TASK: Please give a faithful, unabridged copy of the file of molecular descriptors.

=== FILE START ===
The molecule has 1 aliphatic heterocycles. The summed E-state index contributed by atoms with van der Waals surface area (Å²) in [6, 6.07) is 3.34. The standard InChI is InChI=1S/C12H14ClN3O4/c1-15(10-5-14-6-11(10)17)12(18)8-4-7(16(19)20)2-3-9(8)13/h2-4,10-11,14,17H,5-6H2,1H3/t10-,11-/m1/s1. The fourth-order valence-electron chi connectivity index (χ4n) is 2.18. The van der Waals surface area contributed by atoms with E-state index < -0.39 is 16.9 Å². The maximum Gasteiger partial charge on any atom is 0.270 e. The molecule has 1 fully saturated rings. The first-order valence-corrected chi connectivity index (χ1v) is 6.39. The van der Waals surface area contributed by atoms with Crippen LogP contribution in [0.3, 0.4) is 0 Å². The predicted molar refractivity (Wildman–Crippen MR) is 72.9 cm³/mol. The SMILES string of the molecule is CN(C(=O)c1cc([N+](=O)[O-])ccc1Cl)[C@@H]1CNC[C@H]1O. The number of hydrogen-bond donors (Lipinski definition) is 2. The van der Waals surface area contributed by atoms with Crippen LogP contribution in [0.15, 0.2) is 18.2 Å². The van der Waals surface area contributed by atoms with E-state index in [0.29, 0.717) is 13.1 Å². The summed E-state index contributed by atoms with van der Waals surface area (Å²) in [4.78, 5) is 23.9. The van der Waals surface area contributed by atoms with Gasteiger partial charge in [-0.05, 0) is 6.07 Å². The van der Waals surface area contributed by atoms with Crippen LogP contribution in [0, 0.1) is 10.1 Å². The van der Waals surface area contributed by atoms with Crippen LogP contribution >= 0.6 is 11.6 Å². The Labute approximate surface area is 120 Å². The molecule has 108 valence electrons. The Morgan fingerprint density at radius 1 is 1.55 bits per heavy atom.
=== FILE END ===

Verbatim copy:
The molecule has 1 aliphatic heterocycles. The summed E-state index contributed by atoms with van der Waals surface area (Å²) in [6, 6.07) is 3.34. The standard InChI is InChI=1S/C12H14ClN3O4/c1-15(10-5-14-6-11(10)17)12(18)8-4-7(16(19)20)2-3-9(8)13/h2-4,10-11,14,17H,5-6H2,1H3/t10-,11-/m1/s1. The fourth-order valence-electron chi connectivity index (χ4n) is 2.18. The van der Waals surface area contributed by atoms with E-state index < -0.39 is 16.9 Å². The maximum Gasteiger partial charge on any atom is 0.270 e. The molecule has 1 fully saturated rings. The first-order valence-corrected chi connectivity index (χ1v) is 6.39. The van der Waals surface area contributed by atoms with Crippen LogP contribution in [0.3, 0.4) is 0 Å². The predicted molar refractivity (Wildman–Crippen MR) is 72.9 cm³/mol. The SMILES string of the molecule is CN(C(=O)c1cc([N+](=O)[O-])ccc1Cl)[C@@H]1CNC[C@H]1O. The number of hydrogen-bond donors (Lipinski definition) is 2. The van der Waals surface area contributed by atoms with Crippen LogP contribution in [0.15, 0.2) is 18.2 Å². The van der Waals surface area contributed by atoms with E-state index in [0.29, 0.717) is 13.1 Å². The summed E-state index contributed by atoms with van der Waals surface area (Å²) in [4.78, 5) is 23.9. The van der Waals surface area contributed by atoms with Gasteiger partial charge in [-0.05, 0) is 6.07 Å². The van der Waals surface area contributed by atoms with Crippen LogP contribution in [0, 0.1) is 10.1 Å². The van der Waals surface area contributed by atoms with Crippen LogP contribution >= 0.6 is 11.6 Å². The Labute approximate surface area is 120 Å². The molecule has 108 valence electrons. The Morgan fingerprint density at radius 1 is 1.55 bits per heavy atom.